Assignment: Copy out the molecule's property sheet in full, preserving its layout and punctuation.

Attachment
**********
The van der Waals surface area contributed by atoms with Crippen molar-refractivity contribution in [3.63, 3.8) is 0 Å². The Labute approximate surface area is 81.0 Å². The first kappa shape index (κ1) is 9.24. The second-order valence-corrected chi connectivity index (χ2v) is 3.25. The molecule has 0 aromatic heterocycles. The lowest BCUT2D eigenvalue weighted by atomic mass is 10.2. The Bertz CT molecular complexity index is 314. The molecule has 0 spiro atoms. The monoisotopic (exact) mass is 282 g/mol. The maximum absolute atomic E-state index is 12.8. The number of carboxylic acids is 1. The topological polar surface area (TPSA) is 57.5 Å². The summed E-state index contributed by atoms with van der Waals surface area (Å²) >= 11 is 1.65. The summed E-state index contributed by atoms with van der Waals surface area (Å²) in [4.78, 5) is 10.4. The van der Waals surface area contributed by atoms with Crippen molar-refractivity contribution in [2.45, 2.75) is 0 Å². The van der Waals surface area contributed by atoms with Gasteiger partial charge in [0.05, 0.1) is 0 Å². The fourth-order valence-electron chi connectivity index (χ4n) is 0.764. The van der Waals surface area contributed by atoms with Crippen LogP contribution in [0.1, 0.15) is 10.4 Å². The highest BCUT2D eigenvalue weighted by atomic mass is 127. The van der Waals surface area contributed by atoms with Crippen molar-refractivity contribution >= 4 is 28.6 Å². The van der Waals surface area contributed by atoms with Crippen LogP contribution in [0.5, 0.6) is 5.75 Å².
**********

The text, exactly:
The van der Waals surface area contributed by atoms with Crippen molar-refractivity contribution in [3.63, 3.8) is 0 Å². The Labute approximate surface area is 81.0 Å². The first kappa shape index (κ1) is 9.24. The second-order valence-corrected chi connectivity index (χ2v) is 3.25. The molecule has 0 aromatic heterocycles. The lowest BCUT2D eigenvalue weighted by atomic mass is 10.2. The Bertz CT molecular complexity index is 314. The molecule has 0 spiro atoms. The monoisotopic (exact) mass is 282 g/mol. The maximum absolute atomic E-state index is 12.8. The number of carboxylic acids is 1. The topological polar surface area (TPSA) is 57.5 Å². The summed E-state index contributed by atoms with van der Waals surface area (Å²) >= 11 is 1.65. The summed E-state index contributed by atoms with van der Waals surface area (Å²) in [4.78, 5) is 10.4. The van der Waals surface area contributed by atoms with Crippen molar-refractivity contribution in [2.45, 2.75) is 0 Å². The van der Waals surface area contributed by atoms with Gasteiger partial charge in [0.05, 0.1) is 0 Å². The fourth-order valence-electron chi connectivity index (χ4n) is 0.764. The van der Waals surface area contributed by atoms with Crippen LogP contribution in [0.1, 0.15) is 10.4 Å². The highest BCUT2D eigenvalue weighted by atomic mass is 127. The van der Waals surface area contributed by atoms with Crippen molar-refractivity contribution >= 4 is 28.6 Å². The van der Waals surface area contributed by atoms with Crippen LogP contribution in [0.5, 0.6) is 5.75 Å².